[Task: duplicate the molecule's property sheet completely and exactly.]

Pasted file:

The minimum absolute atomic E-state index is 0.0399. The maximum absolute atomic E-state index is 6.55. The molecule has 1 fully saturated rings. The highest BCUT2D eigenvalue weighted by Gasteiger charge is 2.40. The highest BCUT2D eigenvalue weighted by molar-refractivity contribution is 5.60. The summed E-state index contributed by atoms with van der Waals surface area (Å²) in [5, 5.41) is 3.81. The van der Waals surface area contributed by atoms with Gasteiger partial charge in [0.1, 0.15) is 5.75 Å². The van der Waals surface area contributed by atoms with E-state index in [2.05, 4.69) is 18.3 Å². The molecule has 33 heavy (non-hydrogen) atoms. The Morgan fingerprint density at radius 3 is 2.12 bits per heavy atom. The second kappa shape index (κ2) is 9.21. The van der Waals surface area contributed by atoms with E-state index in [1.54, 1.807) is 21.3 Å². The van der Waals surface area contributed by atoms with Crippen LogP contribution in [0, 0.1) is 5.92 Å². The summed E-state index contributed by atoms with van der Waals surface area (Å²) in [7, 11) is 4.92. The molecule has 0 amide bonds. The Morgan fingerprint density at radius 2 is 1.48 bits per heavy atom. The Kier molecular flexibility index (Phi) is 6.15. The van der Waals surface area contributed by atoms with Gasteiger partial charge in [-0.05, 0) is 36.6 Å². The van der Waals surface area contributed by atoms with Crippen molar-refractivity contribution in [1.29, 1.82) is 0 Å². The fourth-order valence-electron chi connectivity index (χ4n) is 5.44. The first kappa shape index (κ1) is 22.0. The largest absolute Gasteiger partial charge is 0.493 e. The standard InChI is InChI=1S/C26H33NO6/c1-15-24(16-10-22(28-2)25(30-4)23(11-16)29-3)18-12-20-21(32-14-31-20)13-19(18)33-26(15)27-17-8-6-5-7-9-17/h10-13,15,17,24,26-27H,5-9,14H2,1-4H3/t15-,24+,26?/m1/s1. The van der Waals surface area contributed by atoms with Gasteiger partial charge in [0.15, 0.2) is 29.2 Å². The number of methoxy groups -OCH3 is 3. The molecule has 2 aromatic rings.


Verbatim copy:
The minimum absolute atomic E-state index is 0.0399. The maximum absolute atomic E-state index is 6.55. The molecule has 1 fully saturated rings. The highest BCUT2D eigenvalue weighted by Gasteiger charge is 2.40. The highest BCUT2D eigenvalue weighted by molar-refractivity contribution is 5.60. The summed E-state index contributed by atoms with van der Waals surface area (Å²) in [5, 5.41) is 3.81. The van der Waals surface area contributed by atoms with Gasteiger partial charge in [0.1, 0.15) is 5.75 Å². The van der Waals surface area contributed by atoms with E-state index in [2.05, 4.69) is 18.3 Å². The molecule has 33 heavy (non-hydrogen) atoms. The Morgan fingerprint density at radius 3 is 2.12 bits per heavy atom. The second kappa shape index (κ2) is 9.21. The van der Waals surface area contributed by atoms with E-state index in [1.54, 1.807) is 21.3 Å². The van der Waals surface area contributed by atoms with Crippen LogP contribution in [0, 0.1) is 5.92 Å². The summed E-state index contributed by atoms with van der Waals surface area (Å²) in [7, 11) is 4.92. The molecule has 0 amide bonds. The Morgan fingerprint density at radius 2 is 1.48 bits per heavy atom. The Kier molecular flexibility index (Phi) is 6.15. The van der Waals surface area contributed by atoms with Gasteiger partial charge in [-0.05, 0) is 36.6 Å². The van der Waals surface area contributed by atoms with Crippen molar-refractivity contribution in [1.29, 1.82) is 0 Å². The fourth-order valence-electron chi connectivity index (χ4n) is 5.44. The first kappa shape index (κ1) is 22.0. The largest absolute Gasteiger partial charge is 0.493 e. The standard InChI is InChI=1S/C26H33NO6/c1-15-24(16-10-22(28-2)25(30-4)23(11-16)29-3)18-12-20-21(32-14-31-20)13-19(18)33-26(15)27-17-8-6-5-7-9-17/h10-13,15,17,24,26-27H,5-9,14H2,1-4H3/t15-,24+,26?/m1/s1. The van der Waals surface area contributed by atoms with Gasteiger partial charge in [0.15, 0.2) is 29.2 Å². The number of methoxy groups -OCH3 is 3. The molecule has 2 aromatic rings.